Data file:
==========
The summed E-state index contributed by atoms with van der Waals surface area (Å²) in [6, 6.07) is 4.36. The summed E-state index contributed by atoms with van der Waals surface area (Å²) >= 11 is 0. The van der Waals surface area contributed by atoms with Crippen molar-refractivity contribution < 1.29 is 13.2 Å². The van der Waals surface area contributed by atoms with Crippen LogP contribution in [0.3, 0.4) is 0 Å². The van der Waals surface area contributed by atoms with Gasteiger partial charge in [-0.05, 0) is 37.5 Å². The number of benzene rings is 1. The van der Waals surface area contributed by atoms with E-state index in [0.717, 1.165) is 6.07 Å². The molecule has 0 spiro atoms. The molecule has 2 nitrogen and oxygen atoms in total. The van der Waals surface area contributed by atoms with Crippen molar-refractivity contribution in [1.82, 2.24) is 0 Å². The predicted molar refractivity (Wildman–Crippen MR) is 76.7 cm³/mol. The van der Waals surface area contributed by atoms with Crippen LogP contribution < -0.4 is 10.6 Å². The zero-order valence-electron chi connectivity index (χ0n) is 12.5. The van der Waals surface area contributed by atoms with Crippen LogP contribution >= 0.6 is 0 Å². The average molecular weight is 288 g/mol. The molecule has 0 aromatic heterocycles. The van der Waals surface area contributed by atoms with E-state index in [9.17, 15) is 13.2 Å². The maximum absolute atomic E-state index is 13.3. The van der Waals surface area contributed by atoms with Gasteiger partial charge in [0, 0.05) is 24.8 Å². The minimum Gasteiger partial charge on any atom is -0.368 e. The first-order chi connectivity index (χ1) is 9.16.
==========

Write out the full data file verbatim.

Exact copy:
The summed E-state index contributed by atoms with van der Waals surface area (Å²) in [6, 6.07) is 4.36. The summed E-state index contributed by atoms with van der Waals surface area (Å²) >= 11 is 0. The van der Waals surface area contributed by atoms with Crippen molar-refractivity contribution < 1.29 is 13.2 Å². The van der Waals surface area contributed by atoms with Crippen LogP contribution in [0.3, 0.4) is 0 Å². The van der Waals surface area contributed by atoms with Gasteiger partial charge in [-0.05, 0) is 37.5 Å². The number of benzene rings is 1. The van der Waals surface area contributed by atoms with E-state index in [0.717, 1.165) is 6.07 Å². The molecule has 0 spiro atoms. The molecule has 2 nitrogen and oxygen atoms in total. The van der Waals surface area contributed by atoms with Crippen molar-refractivity contribution in [1.82, 2.24) is 0 Å². The predicted molar refractivity (Wildman–Crippen MR) is 76.7 cm³/mol. The van der Waals surface area contributed by atoms with Crippen LogP contribution < -0.4 is 10.6 Å². The zero-order valence-electron chi connectivity index (χ0n) is 12.5. The van der Waals surface area contributed by atoms with Crippen LogP contribution >= 0.6 is 0 Å². The average molecular weight is 288 g/mol. The molecule has 0 aromatic heterocycles. The van der Waals surface area contributed by atoms with E-state index in [9.17, 15) is 13.2 Å². The maximum absolute atomic E-state index is 13.3. The van der Waals surface area contributed by atoms with Gasteiger partial charge in [0, 0.05) is 24.8 Å². The minimum Gasteiger partial charge on any atom is -0.368 e. The first-order chi connectivity index (χ1) is 9.16.